As a leader, you know that a major key to team and organizational success is motivation. Without motivated employees, organizations simply cannot succeed. Motivate your team and you’ll see improved employee satisfaction, improved efficiency, and improved productivity.
The tricky thing with motivation is that it’s not one-size-fits-all… Unfortunately, it doesn’t cut it anymore to lead and motivate everybody in the same way. Motivation needs to be tailored based on individual personality types, meaning leaders need to understand the unique traits of everyone. This makes it easier to inspire individuals, to help individuals reach their full potential, and to interact one-on-one and in team settings.
How can you possibly understand all your employees’ personalities?
There are plenty of personality assessments you can use in the workplace, but for the purpose of this article we’ll focus on the Enneagram. (This article will only scratch the surface of Enneagram typing, so reach out to the CoreCounts team if you want a deeper dive.)
According to Truity, “the Enneagram is a system of personality typing that describes patterns in how people interpret the world and manage their emotions. Each of the nine personality types is defined by a particular core belief about how the world works. This core belief drives your deepest motivations and fears — and fundamentally shapes a person’s worldview and the perspective through which they see the world and the people around them. “
Besides the Enneagram telling us personality traits and characteristics, it is also helpful in telling us motivations based on each of the nine types.
Let’s take a high-level look at the core motivations of each Enneagram type:
Enneagram 1 – The Perfectionist
Core Motivation: to have integrity, be full of virtue, and be correct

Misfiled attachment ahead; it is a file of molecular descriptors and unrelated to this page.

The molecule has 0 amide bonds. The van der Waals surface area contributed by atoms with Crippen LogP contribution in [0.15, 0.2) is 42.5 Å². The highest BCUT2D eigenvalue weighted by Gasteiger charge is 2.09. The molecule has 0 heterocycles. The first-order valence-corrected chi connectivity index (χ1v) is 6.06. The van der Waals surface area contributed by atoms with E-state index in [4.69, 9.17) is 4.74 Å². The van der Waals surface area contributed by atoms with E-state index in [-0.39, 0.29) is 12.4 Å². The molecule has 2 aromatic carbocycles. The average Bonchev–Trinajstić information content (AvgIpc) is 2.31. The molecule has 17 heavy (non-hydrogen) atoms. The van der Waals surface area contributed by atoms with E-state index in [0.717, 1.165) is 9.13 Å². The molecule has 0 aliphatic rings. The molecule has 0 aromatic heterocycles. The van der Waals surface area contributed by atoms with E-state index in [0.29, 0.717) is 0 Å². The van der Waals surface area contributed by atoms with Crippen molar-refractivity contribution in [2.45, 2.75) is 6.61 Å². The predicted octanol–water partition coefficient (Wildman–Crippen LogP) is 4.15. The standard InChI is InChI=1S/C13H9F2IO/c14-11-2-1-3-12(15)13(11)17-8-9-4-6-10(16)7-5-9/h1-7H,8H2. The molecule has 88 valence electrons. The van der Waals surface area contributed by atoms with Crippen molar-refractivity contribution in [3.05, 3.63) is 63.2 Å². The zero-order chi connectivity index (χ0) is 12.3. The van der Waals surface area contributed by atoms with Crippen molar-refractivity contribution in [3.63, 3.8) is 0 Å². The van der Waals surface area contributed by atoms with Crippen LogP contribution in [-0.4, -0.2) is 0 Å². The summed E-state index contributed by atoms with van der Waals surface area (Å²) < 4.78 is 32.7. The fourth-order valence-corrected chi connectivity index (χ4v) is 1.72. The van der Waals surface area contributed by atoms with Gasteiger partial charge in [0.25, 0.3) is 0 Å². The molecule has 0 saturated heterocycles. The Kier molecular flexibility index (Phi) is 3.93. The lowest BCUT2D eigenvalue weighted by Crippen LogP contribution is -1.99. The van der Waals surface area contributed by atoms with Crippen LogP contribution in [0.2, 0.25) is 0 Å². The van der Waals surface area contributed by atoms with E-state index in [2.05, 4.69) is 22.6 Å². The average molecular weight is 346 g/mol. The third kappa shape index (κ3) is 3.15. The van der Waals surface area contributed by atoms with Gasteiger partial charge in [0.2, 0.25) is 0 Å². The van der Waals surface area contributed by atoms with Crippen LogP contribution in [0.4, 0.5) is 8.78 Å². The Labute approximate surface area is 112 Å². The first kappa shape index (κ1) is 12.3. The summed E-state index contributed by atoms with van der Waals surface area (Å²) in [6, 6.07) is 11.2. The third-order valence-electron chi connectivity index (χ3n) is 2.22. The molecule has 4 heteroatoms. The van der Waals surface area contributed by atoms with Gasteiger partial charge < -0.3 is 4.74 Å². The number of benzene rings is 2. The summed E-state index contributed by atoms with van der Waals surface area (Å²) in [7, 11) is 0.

Enneagram 2 – The Helper
Core Motivation: to feel appreciation, love, and desire
Enneagram 3 – The Achiever
Core Motivation: to be admirable, successful, and respected
Enneagram 4 – The Individualist
Core Motivation: to possess meaning, significance, and authenticity
Enneagram 5 – The Investigator
Core Motivation: to be competent, capable, and sufficient
Enneagram 6 – The Loyalist
Core Motivation: to be secure, safe, and supported
Enneagram 7 – The Enthusiast
Core Motivation: to be happy, without restraints, and open to possibilities
Enneagram 8 – The Challenger
Core Motivation: to be independent, able to protect themselves and others, and free to make decisions
Enneagram 9 – The Peacemaker
Core Motivation: to be at peace, stable, and connected with others
What do you do now that you have a very basic knowledge of Enneagram motivations? I would first suggest completing the Enneagram assessment. Next, think about how you can play into everyone’s motivations, helping them show up as their best self at work.
For example, if Andrew is an Enneagram Type 1, he may need extra encouragement compared to Rachel who is an Enneagram and is very independent and self-confident. Without extra motivation, Andrew will likely become disengaged and unmotivated. Rachel, on the other hand, likely needs to feel in control of decisions and tasks.
Pay attention to the behaviors of those around you and you’ll pick up on their triggers, both positive and negative. Use this gained understanding and create your gameplan for how to maximize motivation in your employees.
Do you want to dive deeper into the Enneagram? Click HERE to learn about our options!